The disruption caused by COVID-19, and subsequently longer working hours, has been a hair-pulling experience for many teachers.
By no means has this time been easy for parents and students, either. In the space of days, schedules, timetables and routines were completely upended to make way for a new normal that millions of people continue to acclimatise to.
If that isn’t a hard enough slog, the recent spike in coronavirus cases has many teachers and parents wondering if another more widespread lockdown is around the corner.
But if new research is anything to go by, educators can certainly rest assured that they have the full confidence of their parent communities, who have given schools an A+ for their performance and communication during lockdown.
Dr Adam Fraser, a peak performance expert and Director of research company E-Lab, recently studied how parents’ attitudes towards teachers changed over the COVID-19 home schooling period.
The study of over 1,000 NSW parents of primary-aged children from a diverse range of socioeconomic and ethnic backgrounds found that a whopping 99.7% of parents were satisfied with the work of their child’s teacher, and 98.5% were satisfied with the communication they received from the school.
Importantly, 91% of parents said they had a greater level of respect for teachers following the COVID-19 lockdown.
Other key findings included that 96.6% of parents felt supported by the school during the COVID-19 home schooling period, and 86.8% reported that their child was moderately to highly engaged in learning during the COVID-19 home schooling.
Dr Fraser said that while the positive feedback wasn’t a huge surprise, as initial interactions with parents painted a positive picture, the big surprise was just how high the scores were.
“Only 0.3% out of the parents we surveyed said they were unhappy with the performance of their teacher over the COVID-19 homeschooling period,” Dr Fraser told The Educator.
“That is an unbelievable score”.
Looking ahead, Dr Fraser said he is confident that this shift in parents’ attitudes will stick to some degree.
“You would expect some reduction as people go back to their old behaviours,” he said.
“The increased respect and connection with teachers has come from the following:
parents got an insight into how hard it is to engage a child in teaching; they saw how hard teachers work; they discovered how much the teachers care for the children; and the increased communication they had with the teacher built a real connection over that time”.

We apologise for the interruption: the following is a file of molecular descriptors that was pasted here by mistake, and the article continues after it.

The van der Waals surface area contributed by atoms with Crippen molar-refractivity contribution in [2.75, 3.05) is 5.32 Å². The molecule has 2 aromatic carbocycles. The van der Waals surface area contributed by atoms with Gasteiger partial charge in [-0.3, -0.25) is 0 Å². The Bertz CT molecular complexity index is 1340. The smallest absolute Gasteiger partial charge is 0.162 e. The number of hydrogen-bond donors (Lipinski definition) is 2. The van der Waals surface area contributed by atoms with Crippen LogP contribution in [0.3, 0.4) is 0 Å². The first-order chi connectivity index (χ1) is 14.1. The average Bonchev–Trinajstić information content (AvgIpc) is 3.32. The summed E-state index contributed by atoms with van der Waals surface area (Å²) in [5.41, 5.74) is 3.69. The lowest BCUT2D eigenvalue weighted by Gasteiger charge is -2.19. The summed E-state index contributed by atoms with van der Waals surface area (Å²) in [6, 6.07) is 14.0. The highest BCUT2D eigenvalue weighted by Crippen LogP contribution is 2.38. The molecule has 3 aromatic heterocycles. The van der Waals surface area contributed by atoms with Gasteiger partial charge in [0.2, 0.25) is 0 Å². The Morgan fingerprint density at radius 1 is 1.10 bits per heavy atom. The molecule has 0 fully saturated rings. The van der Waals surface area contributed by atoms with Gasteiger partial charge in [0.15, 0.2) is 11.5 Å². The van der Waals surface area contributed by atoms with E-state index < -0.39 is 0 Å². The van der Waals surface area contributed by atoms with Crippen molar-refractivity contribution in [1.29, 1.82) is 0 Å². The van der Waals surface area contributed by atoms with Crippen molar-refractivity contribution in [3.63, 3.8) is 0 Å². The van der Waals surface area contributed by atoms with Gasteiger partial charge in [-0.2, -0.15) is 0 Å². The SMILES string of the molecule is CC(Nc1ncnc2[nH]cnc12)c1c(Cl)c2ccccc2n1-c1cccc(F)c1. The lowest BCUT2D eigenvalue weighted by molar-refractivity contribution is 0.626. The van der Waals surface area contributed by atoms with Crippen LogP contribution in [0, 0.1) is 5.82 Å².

‘Extraordinary support for extraordinary times’
Berry Public School principal, Bob Willetts, said staff in all schools went to extraordinary lengths to support students and families during the learning from home period.
“At our school, we switched modes and moved our entire teaching and learning processes online almost overnight and provided online learning programs as well as hard copy work packs for students,” Willetts told The Educator.
“We also provided tailored support Individual Learning Programs for students with disabilities or learning difficulties and created dedicated learning from home support page on our website, systematically adding resources, programs and support for students and parents”.
Willetts said the school also provided loans of technology to students to support them to access the learning from home programs.
“Our amazing administration staff pretty much provided a free tech support service for parents via phone,” he said.
“We kept parents informed by increasing our communications with updates, advice support via social media, our app and website. We had already moved to a fully online communications strategy which really benefitted the community”.
A range of wellbeing support and strategies were also provided to students and parents.
“We began a ‘Wellbeing Wednesday’ program with activities to enhance the wellbeing of students and families, such as our focus on gratitude,” he said.
The school also utilised Zoom to ensure students stayed connected with their teachers and peers.
“We finished the term with a Pyjama day to finish the term with a bright spot and fun,” he said.
Willetts said there is so much we can learn from Dr Fraser’s study and the entire remote learning experience.
“Firstly, I think it shows that parents truly value and respect the work of teachers, and they really value clear insight into what their children are learning,” he said
One of the key learnings moving forward, says Willetts, is the paramount importance of the partnership between parents and teachers to maximise student outcomes.
“In many ways the experience broke down barriers and built bridges, it would wonderful to think we could build on this in the future”.